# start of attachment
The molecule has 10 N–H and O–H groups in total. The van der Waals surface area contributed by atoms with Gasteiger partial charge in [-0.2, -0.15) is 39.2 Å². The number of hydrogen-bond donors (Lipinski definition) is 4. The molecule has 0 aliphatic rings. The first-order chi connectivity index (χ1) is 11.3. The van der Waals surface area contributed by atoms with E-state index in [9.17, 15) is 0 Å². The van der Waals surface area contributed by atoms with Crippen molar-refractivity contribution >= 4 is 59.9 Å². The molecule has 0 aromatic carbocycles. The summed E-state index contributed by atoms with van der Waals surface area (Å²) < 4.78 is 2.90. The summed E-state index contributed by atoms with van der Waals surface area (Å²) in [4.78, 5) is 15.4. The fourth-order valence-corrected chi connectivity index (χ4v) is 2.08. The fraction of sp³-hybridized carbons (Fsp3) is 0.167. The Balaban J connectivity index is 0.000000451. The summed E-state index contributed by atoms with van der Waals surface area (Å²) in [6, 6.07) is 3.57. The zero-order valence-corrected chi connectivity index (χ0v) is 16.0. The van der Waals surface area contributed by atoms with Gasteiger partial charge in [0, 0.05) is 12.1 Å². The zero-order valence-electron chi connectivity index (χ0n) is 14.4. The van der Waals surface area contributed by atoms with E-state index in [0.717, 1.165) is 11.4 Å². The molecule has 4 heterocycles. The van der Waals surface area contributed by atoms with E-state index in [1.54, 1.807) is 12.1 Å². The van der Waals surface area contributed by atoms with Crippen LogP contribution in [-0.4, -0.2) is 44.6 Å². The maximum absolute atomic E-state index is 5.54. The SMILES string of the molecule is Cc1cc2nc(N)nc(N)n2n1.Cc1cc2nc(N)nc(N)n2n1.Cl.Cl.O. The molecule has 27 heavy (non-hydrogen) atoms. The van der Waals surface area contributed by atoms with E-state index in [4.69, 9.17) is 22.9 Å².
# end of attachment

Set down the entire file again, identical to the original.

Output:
The molecule has 10 N–H and O–H groups in total. The van der Waals surface area contributed by atoms with Gasteiger partial charge in [-0.2, -0.15) is 39.2 Å². The number of hydrogen-bond donors (Lipinski definition) is 4. The molecule has 0 aliphatic rings. The first-order chi connectivity index (χ1) is 11.3. The van der Waals surface area contributed by atoms with E-state index in [9.17, 15) is 0 Å². The van der Waals surface area contributed by atoms with Crippen molar-refractivity contribution >= 4 is 59.9 Å². The molecule has 0 aromatic carbocycles. The summed E-state index contributed by atoms with van der Waals surface area (Å²) < 4.78 is 2.90. The summed E-state index contributed by atoms with van der Waals surface area (Å²) in [4.78, 5) is 15.4. The fourth-order valence-corrected chi connectivity index (χ4v) is 2.08. The fraction of sp³-hybridized carbons (Fsp3) is 0.167. The Balaban J connectivity index is 0.000000451. The summed E-state index contributed by atoms with van der Waals surface area (Å²) in [6, 6.07) is 3.57. The zero-order valence-corrected chi connectivity index (χ0v) is 16.0. The van der Waals surface area contributed by atoms with Gasteiger partial charge in [0, 0.05) is 12.1 Å². The zero-order valence-electron chi connectivity index (χ0n) is 14.4. The van der Waals surface area contributed by atoms with E-state index in [0.717, 1.165) is 11.4 Å². The molecule has 4 heterocycles. The van der Waals surface area contributed by atoms with E-state index in [1.54, 1.807) is 12.1 Å². The van der Waals surface area contributed by atoms with Crippen LogP contribution in [-0.4, -0.2) is 44.6 Å². The maximum absolute atomic E-state index is 5.54. The SMILES string of the molecule is Cc1cc2nc(N)nc(N)n2n1.Cc1cc2nc(N)nc(N)n2n1.Cl.Cl.O. The molecule has 27 heavy (non-hydrogen) atoms. The van der Waals surface area contributed by atoms with E-state index in [4.69, 9.17) is 22.9 Å².